Old brain

animation: Lisa Roberts
Sydney 2008

voice: Phil Dadson
Buenos Aires, 2008



Len Lye had this concept of the Old Brain.

Phil Dadson, Buenos Aires, 2008

Seeing Sydney Nolan's designs for the ballet, Icare at the National Gallery of Victoria, 14 December 2007, I recognised figures that appear in my drawings.

Spontaneous doodlings
can free the old brain
to recognise things
that have always been there.



While setting up our work in Buenos Aires

for the 'Sur Polar' show last March,

Phil Dadson explained

Len Lye's notion of the Old Brain.

Listening to his words, I drew

and animated in a time line

to Milankovitch cycles.

The vertical line moving across the screen

marks the 'eccentric' cycle of Earth's orbit round the sun.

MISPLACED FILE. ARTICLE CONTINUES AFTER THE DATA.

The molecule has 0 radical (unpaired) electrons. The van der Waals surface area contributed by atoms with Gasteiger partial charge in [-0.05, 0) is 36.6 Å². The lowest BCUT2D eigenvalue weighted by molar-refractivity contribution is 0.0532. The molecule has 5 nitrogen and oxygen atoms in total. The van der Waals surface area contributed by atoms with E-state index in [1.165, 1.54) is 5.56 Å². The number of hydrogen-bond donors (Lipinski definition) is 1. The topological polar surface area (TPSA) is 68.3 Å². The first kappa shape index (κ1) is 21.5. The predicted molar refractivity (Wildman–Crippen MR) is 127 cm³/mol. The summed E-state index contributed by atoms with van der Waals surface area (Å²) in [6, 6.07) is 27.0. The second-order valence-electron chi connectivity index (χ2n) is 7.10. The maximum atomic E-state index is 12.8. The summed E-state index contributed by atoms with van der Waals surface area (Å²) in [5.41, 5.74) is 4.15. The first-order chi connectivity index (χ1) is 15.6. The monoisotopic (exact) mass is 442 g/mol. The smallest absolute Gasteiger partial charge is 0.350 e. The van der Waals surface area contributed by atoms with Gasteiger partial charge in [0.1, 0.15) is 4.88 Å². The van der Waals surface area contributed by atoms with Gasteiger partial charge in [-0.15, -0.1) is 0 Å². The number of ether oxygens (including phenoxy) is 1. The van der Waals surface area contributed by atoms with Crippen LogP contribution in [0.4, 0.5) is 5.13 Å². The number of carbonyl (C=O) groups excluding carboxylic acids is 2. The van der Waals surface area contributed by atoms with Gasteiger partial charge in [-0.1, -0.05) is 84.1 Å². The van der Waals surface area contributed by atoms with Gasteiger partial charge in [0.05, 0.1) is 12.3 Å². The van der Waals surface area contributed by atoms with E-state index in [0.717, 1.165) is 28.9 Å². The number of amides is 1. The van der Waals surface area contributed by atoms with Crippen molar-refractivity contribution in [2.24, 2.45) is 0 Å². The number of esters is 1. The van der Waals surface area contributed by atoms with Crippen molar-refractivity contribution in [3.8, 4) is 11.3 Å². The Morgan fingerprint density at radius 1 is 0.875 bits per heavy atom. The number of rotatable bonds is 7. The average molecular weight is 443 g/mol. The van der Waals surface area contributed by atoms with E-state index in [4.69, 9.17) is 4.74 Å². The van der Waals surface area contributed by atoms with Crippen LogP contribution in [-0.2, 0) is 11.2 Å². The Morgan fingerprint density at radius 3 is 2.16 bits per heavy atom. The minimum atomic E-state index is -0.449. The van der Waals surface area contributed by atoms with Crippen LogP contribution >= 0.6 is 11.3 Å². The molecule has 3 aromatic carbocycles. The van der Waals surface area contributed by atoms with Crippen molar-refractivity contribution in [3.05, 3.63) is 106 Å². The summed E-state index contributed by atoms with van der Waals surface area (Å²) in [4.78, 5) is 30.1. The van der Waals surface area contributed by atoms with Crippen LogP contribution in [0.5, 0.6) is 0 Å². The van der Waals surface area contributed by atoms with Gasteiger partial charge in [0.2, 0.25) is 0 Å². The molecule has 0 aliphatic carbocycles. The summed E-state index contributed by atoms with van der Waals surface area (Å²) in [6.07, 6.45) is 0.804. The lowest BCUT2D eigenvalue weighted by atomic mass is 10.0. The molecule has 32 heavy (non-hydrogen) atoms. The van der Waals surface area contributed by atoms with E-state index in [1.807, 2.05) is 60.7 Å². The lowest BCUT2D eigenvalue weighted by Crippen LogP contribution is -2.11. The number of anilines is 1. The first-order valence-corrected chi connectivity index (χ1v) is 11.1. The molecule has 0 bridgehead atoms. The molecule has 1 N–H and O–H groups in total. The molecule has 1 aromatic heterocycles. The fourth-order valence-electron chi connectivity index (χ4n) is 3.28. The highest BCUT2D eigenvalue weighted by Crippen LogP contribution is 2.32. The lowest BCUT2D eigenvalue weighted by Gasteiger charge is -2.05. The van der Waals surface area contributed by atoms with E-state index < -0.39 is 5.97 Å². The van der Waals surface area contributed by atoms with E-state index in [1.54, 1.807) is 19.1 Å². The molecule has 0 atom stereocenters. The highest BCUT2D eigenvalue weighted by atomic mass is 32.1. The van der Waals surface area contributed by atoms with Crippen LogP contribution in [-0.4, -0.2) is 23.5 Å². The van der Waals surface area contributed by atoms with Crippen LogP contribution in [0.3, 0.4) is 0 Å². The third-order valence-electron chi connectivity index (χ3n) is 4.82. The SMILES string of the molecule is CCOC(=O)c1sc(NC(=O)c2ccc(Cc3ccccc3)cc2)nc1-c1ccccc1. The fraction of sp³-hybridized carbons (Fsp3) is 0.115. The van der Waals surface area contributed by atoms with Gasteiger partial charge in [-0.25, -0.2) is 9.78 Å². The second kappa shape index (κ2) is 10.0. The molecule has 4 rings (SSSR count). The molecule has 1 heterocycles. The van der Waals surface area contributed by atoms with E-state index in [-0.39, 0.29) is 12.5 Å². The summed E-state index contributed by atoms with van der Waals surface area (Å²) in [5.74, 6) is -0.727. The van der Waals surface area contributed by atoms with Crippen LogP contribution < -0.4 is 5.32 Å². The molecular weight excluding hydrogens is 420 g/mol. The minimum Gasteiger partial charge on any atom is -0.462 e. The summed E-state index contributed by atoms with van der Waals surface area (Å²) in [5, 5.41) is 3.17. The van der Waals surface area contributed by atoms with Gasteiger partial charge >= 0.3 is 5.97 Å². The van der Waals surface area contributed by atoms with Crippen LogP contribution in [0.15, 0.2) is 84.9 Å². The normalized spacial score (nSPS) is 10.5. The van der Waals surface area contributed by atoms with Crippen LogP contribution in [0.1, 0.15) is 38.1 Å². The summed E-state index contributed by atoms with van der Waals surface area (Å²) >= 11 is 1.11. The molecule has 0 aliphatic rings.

This is the longest of three cycles that set the natural patterns

of climate change, between glacial and interglacial periods.

Within a time frame of 100,000 years

the elliptical shape of Earth's orbit changes.

Within this cyclic pattern,

two others occur:

the tilting of the Earth's axis

and a wobbling, like a top, around that axis.

Together these three motions

set our distance from the sun over time.

Within these cycles

life forms grow, change and die.

Human actions, we believe,

have upset the natural pattern,

tipping the balance

towards an untimely Greenhous World.


[Len Lye] practised a form of automatism,
in which he attempted to suppress
his more recently evolved 'new brain'
to free his 'old brain'
to produce his 'doodlings' and his writing.
He exhibited with the surrealists in London in the 1930s,
but generally found them too literary,
and far from his ideal of
'the kinetic of the body's rhythms'.

Arthur Cantrill,
'The Absolute Truth of the Happiness Acid', 1968